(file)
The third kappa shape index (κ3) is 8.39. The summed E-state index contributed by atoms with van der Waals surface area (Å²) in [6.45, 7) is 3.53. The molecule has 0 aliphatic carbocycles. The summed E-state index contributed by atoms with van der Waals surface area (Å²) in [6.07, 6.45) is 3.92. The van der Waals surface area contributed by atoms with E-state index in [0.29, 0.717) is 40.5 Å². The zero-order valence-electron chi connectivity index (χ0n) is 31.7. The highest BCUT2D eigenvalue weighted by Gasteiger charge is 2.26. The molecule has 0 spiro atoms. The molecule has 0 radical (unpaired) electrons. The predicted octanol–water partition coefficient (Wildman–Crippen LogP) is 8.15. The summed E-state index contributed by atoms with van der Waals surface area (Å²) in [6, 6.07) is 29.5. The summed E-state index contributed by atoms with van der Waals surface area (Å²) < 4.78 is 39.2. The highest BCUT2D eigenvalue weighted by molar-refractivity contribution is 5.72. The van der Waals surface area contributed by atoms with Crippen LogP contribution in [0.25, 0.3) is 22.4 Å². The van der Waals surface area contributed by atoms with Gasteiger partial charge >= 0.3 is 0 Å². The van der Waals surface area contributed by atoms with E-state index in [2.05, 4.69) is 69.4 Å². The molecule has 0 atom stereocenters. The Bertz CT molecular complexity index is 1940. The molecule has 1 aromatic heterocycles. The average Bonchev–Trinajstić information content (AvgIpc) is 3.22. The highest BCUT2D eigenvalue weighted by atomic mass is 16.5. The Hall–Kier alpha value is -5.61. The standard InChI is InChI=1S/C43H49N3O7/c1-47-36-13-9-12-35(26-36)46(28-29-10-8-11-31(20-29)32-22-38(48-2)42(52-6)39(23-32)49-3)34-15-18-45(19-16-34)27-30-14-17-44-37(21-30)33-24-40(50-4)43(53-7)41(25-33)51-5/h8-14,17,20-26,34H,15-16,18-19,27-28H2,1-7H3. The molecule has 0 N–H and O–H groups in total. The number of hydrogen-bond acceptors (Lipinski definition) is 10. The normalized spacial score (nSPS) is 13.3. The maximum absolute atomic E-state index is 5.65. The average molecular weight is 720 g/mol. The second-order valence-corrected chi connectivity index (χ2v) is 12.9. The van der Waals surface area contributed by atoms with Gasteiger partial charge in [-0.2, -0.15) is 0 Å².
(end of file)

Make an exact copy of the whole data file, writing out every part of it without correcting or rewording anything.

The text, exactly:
The third kappa shape index (κ3) is 8.39. The summed E-state index contributed by atoms with van der Waals surface area (Å²) in [6.45, 7) is 3.53. The molecule has 0 aliphatic carbocycles. The summed E-state index contributed by atoms with van der Waals surface area (Å²) in [6.07, 6.45) is 3.92. The van der Waals surface area contributed by atoms with E-state index in [0.29, 0.717) is 40.5 Å². The zero-order valence-electron chi connectivity index (χ0n) is 31.7. The highest BCUT2D eigenvalue weighted by Gasteiger charge is 2.26. The molecule has 0 spiro atoms. The molecule has 0 radical (unpaired) electrons. The predicted octanol–water partition coefficient (Wildman–Crippen LogP) is 8.15. The summed E-state index contributed by atoms with van der Waals surface area (Å²) in [6, 6.07) is 29.5. The summed E-state index contributed by atoms with van der Waals surface area (Å²) < 4.78 is 39.2. The highest BCUT2D eigenvalue weighted by molar-refractivity contribution is 5.72. The van der Waals surface area contributed by atoms with Crippen LogP contribution in [0.25, 0.3) is 22.4 Å². The van der Waals surface area contributed by atoms with Gasteiger partial charge >= 0.3 is 0 Å². The van der Waals surface area contributed by atoms with E-state index in [2.05, 4.69) is 69.4 Å². The molecule has 0 atom stereocenters. The Bertz CT molecular complexity index is 1940. The molecule has 1 aromatic heterocycles. The average Bonchev–Trinajstić information content (AvgIpc) is 3.22. The highest BCUT2D eigenvalue weighted by atomic mass is 16.5. The Hall–Kier alpha value is -5.61. The standard InChI is InChI=1S/C43H49N3O7/c1-47-36-13-9-12-35(26-36)46(28-29-10-8-11-31(20-29)32-22-38(48-2)42(52-6)39(23-32)49-3)34-15-18-45(19-16-34)27-30-14-17-44-37(21-30)33-24-40(50-4)43(53-7)41(25-33)51-5/h8-14,17,20-26,34H,15-16,18-19,27-28H2,1-7H3. The molecule has 0 N–H and O–H groups in total. The number of hydrogen-bond acceptors (Lipinski definition) is 10. The normalized spacial score (nSPS) is 13.3. The maximum absolute atomic E-state index is 5.65. The average molecular weight is 720 g/mol. The second-order valence-corrected chi connectivity index (χ2v) is 12.9. The van der Waals surface area contributed by atoms with Gasteiger partial charge in [-0.2, -0.15) is 0 Å².